For pharmacists during flu season, when it rains it pours. Take Aman Garg, pharmacy manager of Sonoma’s Pharmaca, who saw a trickle of locals come in for vaccines at the start of the season, then a flood as reports of people dying from influenza started appearing in the news.
“It was kind of slow until Dec. 31,” Garg said of the Napa Street pharmacy. Then, “all of a sudden,” demand went crazy in the New Year. Last week, he said, Pharmaca was struggling to keep up with a demand of 30 to 40 shots a day.
That roughly fits with the timing of this season’s first reported flu deaths in California, with four going into the New Year, three in the first week of January, and 38 in the second week of January, according to the California Department of Public Health.
As of Monday, a total of 45 deaths were confirmed to have occurred around the state this season due to the flu virus, and another 50 flu-death cases are under investigation. In Sonoma County, three people have died from the flu since Jan. 8.
“They hear of somebody dying, they start coming,” Garg said.
On Monday, demand already seemed to be dropping off again, with only two patients coming in for shots that morning. Still, Garg said he had about 105 vaccinations in stock, and expected to use them all by next weekend.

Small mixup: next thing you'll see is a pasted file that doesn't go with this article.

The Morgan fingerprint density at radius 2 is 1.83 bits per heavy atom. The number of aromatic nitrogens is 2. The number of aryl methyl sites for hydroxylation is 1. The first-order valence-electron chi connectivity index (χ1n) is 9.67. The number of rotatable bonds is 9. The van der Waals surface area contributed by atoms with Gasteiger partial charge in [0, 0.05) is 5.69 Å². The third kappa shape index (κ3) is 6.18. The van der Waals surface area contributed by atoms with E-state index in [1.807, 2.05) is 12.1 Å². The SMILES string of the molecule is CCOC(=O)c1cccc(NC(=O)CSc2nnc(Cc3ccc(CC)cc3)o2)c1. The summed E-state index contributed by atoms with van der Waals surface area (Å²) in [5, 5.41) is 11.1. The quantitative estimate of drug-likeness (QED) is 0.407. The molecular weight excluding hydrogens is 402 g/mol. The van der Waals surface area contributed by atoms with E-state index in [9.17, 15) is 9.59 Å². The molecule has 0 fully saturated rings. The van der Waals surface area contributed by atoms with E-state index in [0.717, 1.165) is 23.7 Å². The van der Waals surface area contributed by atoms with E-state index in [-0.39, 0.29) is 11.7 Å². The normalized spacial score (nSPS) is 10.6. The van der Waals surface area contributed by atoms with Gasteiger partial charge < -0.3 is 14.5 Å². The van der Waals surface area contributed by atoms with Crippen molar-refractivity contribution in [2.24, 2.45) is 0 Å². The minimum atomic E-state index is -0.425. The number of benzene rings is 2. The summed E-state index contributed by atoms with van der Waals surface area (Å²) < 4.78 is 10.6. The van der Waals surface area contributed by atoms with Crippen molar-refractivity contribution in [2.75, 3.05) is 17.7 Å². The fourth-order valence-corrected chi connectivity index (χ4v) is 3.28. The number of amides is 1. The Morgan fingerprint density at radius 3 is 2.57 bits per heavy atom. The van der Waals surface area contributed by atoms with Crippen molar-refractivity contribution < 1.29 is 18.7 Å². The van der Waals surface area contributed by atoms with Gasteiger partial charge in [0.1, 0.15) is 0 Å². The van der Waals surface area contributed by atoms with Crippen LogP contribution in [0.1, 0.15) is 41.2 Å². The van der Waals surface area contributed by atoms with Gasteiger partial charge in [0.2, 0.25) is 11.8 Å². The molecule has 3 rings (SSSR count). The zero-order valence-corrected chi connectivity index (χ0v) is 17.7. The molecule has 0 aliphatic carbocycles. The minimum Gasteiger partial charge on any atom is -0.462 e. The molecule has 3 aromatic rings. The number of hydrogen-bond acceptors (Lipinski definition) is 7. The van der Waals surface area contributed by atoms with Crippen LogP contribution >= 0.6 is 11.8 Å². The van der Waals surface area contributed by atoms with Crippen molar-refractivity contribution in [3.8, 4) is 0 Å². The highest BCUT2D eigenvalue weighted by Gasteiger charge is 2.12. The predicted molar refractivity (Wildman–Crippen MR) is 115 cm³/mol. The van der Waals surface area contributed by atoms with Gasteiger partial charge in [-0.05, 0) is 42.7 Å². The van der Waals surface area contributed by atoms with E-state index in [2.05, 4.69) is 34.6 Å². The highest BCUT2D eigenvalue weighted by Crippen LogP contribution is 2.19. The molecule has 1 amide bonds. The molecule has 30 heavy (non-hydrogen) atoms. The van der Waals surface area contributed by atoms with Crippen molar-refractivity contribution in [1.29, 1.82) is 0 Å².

At the county level also, those administering flu vaccines are seeing a “quick increase of activity in the last two or three weeks,” said Tammy Moss-Chandler, assistant director of the Sonoma County Department of Health Services. But that doesn’t necessarily mean this season is worse than normal.
“It’s too early for us to tell really for the whole season whether it’s going to be more or less severe,” Moss-Chandler said.
So far this season there have been a dozen flu cases in Sonoma County identified as “severe,” meaning patients were checked into an intensive care unit or died from their illness. Of those, the three county residents who have died are: a 61-year-old woman on Jan. 15, a 54-year-old woman on Jan. 12 and a 23-year-old man on Jan. 8.
Although the older victims had prior medical conditions making them more vulnerable to the virus, the younger victim – Matthew Walker of Santa Rosa – had no known medical conditions, health officials said. Moss-Chandler said authorities do not yet know what happened in his case.
All three victims were infected with the H1N1 strain of the flu, and some medical experts say Walker’s death fits a pattern with that strain: Even healthy young adults appear to be vulnerable.
But Moss-Chandler said that despite news reports to that effect – the same reports driving more people to their local pharmacy – there is no evidence yet of H1N1 being a “super-flu.”
“There is some media attention maybe raising those fears, but we don’t have evidence of that,” she said.
Super or no, the flu can be horrible, and health officials say prevention remains the best option. In a statement released Friday, Dr. Ron Chapman, director of the California Department of Public Health, advised people of all ages to get vaccinated, noting that there are still plenty of doses to go around. In addition, he offered the following tips for getting through the rest of flu season: